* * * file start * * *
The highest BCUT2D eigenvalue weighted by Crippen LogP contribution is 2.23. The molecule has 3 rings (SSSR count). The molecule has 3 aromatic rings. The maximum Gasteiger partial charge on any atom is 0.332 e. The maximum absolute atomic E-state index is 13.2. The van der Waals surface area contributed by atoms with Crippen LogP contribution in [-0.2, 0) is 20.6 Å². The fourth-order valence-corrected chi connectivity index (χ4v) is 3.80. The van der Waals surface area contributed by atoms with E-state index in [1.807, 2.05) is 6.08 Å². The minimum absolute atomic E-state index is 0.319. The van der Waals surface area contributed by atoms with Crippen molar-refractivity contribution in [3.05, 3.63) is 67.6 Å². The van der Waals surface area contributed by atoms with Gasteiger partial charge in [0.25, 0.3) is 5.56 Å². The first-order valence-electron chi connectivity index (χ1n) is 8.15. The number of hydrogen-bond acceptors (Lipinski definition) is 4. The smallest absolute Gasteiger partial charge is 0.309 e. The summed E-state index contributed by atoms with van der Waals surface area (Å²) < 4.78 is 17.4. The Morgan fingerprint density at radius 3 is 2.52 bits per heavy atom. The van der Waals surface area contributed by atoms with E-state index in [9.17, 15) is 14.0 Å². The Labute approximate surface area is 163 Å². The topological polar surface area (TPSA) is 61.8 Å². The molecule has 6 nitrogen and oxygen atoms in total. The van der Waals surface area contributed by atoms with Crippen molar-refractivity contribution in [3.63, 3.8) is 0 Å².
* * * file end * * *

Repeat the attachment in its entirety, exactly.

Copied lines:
The highest BCUT2D eigenvalue weighted by Crippen LogP contribution is 2.23. The molecule has 3 rings (SSSR count). The molecule has 3 aromatic rings. The maximum Gasteiger partial charge on any atom is 0.332 e. The maximum absolute atomic E-state index is 13.2. The van der Waals surface area contributed by atoms with Crippen LogP contribution in [-0.2, 0) is 20.6 Å². The fourth-order valence-corrected chi connectivity index (χ4v) is 3.80. The van der Waals surface area contributed by atoms with E-state index in [1.807, 2.05) is 6.08 Å². The minimum absolute atomic E-state index is 0.319. The van der Waals surface area contributed by atoms with Crippen molar-refractivity contribution in [3.05, 3.63) is 67.6 Å². The van der Waals surface area contributed by atoms with Gasteiger partial charge in [0.25, 0.3) is 5.56 Å². The first-order valence-electron chi connectivity index (χ1n) is 8.15. The number of hydrogen-bond acceptors (Lipinski definition) is 4. The smallest absolute Gasteiger partial charge is 0.309 e. The summed E-state index contributed by atoms with van der Waals surface area (Å²) < 4.78 is 17.4. The Morgan fingerprint density at radius 3 is 2.52 bits per heavy atom. The van der Waals surface area contributed by atoms with E-state index in [9.17, 15) is 14.0 Å². The Labute approximate surface area is 163 Å². The topological polar surface area (TPSA) is 61.8 Å². The molecule has 6 nitrogen and oxygen atoms in total. The van der Waals surface area contributed by atoms with Crippen molar-refractivity contribution in [3.63, 3.8) is 0 Å².